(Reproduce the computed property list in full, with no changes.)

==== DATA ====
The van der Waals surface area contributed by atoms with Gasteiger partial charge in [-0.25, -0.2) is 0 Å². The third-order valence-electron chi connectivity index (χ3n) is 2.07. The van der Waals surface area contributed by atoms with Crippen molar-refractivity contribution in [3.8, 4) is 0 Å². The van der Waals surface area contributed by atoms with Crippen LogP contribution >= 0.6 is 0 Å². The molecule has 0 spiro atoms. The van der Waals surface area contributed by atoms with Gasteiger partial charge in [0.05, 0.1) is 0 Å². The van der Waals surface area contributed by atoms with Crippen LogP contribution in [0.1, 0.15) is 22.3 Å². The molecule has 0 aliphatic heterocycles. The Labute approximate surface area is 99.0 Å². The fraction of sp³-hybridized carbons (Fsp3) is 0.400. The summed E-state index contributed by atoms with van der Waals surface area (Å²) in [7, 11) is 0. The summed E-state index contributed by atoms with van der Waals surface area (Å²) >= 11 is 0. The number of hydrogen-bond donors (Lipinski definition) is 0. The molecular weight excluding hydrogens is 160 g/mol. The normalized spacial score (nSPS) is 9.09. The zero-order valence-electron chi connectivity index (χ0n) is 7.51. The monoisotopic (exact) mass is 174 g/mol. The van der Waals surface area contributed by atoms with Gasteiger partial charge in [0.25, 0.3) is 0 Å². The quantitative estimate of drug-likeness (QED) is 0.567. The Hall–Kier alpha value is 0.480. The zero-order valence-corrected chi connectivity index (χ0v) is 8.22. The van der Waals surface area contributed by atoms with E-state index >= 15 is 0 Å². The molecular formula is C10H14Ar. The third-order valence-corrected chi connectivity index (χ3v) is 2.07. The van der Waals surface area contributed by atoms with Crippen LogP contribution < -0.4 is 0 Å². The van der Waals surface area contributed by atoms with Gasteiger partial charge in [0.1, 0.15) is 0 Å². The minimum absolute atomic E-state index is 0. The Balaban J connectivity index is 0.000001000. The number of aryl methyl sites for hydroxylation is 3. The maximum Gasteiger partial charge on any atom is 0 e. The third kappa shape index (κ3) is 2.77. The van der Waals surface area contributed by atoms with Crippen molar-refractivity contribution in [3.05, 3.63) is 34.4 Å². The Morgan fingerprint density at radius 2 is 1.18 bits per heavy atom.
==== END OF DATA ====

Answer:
The van der Waals surface area contributed by atoms with Gasteiger partial charge in [-0.25, -0.2) is 0 Å². The third-order valence-electron chi connectivity index (χ3n) is 2.07. The van der Waals surface area contributed by atoms with Crippen molar-refractivity contribution in [3.8, 4) is 0 Å². The van der Waals surface area contributed by atoms with Crippen LogP contribution >= 0.6 is 0 Å². The molecule has 0 spiro atoms. The van der Waals surface area contributed by atoms with Gasteiger partial charge in [0.05, 0.1) is 0 Å². The van der Waals surface area contributed by atoms with Crippen LogP contribution in [0.1, 0.15) is 22.3 Å². The molecule has 0 aliphatic heterocycles. The Labute approximate surface area is 99.0 Å². The fraction of sp³-hybridized carbons (Fsp3) is 0.400. The summed E-state index contributed by atoms with van der Waals surface area (Å²) in [7, 11) is 0. The summed E-state index contributed by atoms with van der Waals surface area (Å²) >= 11 is 0. The number of hydrogen-bond donors (Lipinski definition) is 0. The molecular weight excluding hydrogens is 160 g/mol. The normalized spacial score (nSPS) is 9.09. The zero-order valence-electron chi connectivity index (χ0n) is 7.51. The monoisotopic (exact) mass is 174 g/mol. The van der Waals surface area contributed by atoms with Gasteiger partial charge in [0.25, 0.3) is 0 Å². The quantitative estimate of drug-likeness (QED) is 0.567. The Hall–Kier alpha value is 0.480. The zero-order valence-corrected chi connectivity index (χ0v) is 8.22. The van der Waals surface area contributed by atoms with E-state index >= 15 is 0 Å². The molecular formula is C10H14Ar. The third-order valence-corrected chi connectivity index (χ3v) is 2.07. The van der Waals surface area contributed by atoms with Crippen LogP contribution < -0.4 is 0 Å². The van der Waals surface area contributed by atoms with Gasteiger partial charge in [0.1, 0.15) is 0 Å². The minimum absolute atomic E-state index is 0. The Balaban J connectivity index is 0.000001000. The number of aryl methyl sites for hydroxylation is 3. The maximum Gasteiger partial charge on any atom is 0 e. The third kappa shape index (κ3) is 2.77. The van der Waals surface area contributed by atoms with Crippen molar-refractivity contribution in [3.05, 3.63) is 34.4 Å². The Morgan fingerprint density at radius 2 is 1.18 bits per heavy atom.